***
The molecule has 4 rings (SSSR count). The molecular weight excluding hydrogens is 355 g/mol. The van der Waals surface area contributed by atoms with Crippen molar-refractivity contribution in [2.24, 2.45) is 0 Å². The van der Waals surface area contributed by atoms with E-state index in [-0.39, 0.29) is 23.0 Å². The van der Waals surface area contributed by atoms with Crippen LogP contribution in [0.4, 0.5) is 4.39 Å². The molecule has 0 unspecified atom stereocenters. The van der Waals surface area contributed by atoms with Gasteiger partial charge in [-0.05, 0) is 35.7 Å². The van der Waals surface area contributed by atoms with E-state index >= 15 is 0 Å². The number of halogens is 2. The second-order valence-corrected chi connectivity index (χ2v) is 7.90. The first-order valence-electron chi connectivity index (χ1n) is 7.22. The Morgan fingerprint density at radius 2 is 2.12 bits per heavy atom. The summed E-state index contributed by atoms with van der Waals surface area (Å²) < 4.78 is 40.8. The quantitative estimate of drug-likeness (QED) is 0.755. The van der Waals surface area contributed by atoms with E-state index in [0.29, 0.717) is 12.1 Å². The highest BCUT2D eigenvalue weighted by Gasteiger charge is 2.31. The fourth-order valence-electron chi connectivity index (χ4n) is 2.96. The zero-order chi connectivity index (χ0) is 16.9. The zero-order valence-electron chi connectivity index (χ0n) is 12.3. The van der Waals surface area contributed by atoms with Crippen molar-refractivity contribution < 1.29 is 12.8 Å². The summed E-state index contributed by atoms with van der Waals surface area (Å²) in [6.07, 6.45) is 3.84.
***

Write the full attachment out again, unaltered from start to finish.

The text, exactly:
The molecule has 4 rings (SSSR count). The molecular weight excluding hydrogens is 355 g/mol. The van der Waals surface area contributed by atoms with Crippen molar-refractivity contribution in [2.24, 2.45) is 0 Å². The van der Waals surface area contributed by atoms with E-state index in [-0.39, 0.29) is 23.0 Å². The van der Waals surface area contributed by atoms with Crippen LogP contribution in [0.4, 0.5) is 4.39 Å². The molecule has 0 unspecified atom stereocenters. The van der Waals surface area contributed by atoms with Gasteiger partial charge in [-0.05, 0) is 35.7 Å². The van der Waals surface area contributed by atoms with E-state index >= 15 is 0 Å². The number of halogens is 2. The second-order valence-corrected chi connectivity index (χ2v) is 7.90. The first-order valence-electron chi connectivity index (χ1n) is 7.22. The Morgan fingerprint density at radius 2 is 2.12 bits per heavy atom. The summed E-state index contributed by atoms with van der Waals surface area (Å²) < 4.78 is 40.8. The quantitative estimate of drug-likeness (QED) is 0.755. The van der Waals surface area contributed by atoms with E-state index in [0.29, 0.717) is 12.1 Å². The highest BCUT2D eigenvalue weighted by Gasteiger charge is 2.31. The fourth-order valence-electron chi connectivity index (χ4n) is 2.96. The zero-order chi connectivity index (χ0) is 16.9. The zero-order valence-electron chi connectivity index (χ0n) is 12.3. The van der Waals surface area contributed by atoms with Crippen molar-refractivity contribution < 1.29 is 12.8 Å². The summed E-state index contributed by atoms with van der Waals surface area (Å²) in [6.07, 6.45) is 3.84.